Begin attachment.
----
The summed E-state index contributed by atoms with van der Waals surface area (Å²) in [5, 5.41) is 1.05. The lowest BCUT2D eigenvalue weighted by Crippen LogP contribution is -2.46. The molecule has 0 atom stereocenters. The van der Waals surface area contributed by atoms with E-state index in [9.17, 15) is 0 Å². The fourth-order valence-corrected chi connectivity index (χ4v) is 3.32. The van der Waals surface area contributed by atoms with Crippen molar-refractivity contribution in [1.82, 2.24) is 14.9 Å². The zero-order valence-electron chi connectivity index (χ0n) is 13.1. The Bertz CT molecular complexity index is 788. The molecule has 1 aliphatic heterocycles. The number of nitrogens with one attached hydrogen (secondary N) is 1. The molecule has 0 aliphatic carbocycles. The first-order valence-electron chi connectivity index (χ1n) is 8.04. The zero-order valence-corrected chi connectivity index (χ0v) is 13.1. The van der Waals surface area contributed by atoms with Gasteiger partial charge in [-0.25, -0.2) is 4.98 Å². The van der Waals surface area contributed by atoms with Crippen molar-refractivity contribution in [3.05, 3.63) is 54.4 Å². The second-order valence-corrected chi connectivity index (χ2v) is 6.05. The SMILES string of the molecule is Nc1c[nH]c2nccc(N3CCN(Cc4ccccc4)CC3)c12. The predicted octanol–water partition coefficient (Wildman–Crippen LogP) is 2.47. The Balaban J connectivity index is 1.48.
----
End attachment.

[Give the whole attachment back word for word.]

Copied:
The summed E-state index contributed by atoms with van der Waals surface area (Å²) in [5, 5.41) is 1.05. The lowest BCUT2D eigenvalue weighted by Crippen LogP contribution is -2.46. The molecule has 0 atom stereocenters. The van der Waals surface area contributed by atoms with E-state index in [9.17, 15) is 0 Å². The fourth-order valence-corrected chi connectivity index (χ4v) is 3.32. The van der Waals surface area contributed by atoms with Crippen molar-refractivity contribution in [1.82, 2.24) is 14.9 Å². The zero-order valence-electron chi connectivity index (χ0n) is 13.1. The Bertz CT molecular complexity index is 788. The molecule has 1 aliphatic heterocycles. The number of nitrogens with one attached hydrogen (secondary N) is 1. The molecule has 0 aliphatic carbocycles. The first-order valence-electron chi connectivity index (χ1n) is 8.04. The zero-order valence-corrected chi connectivity index (χ0v) is 13.1. The van der Waals surface area contributed by atoms with Gasteiger partial charge in [-0.25, -0.2) is 4.98 Å². The van der Waals surface area contributed by atoms with Crippen molar-refractivity contribution in [3.05, 3.63) is 54.4 Å². The second-order valence-corrected chi connectivity index (χ2v) is 6.05. The SMILES string of the molecule is Nc1c[nH]c2nccc(N3CCN(Cc4ccccc4)CC3)c12. The predicted octanol–water partition coefficient (Wildman–Crippen LogP) is 2.47. The Balaban J connectivity index is 1.48.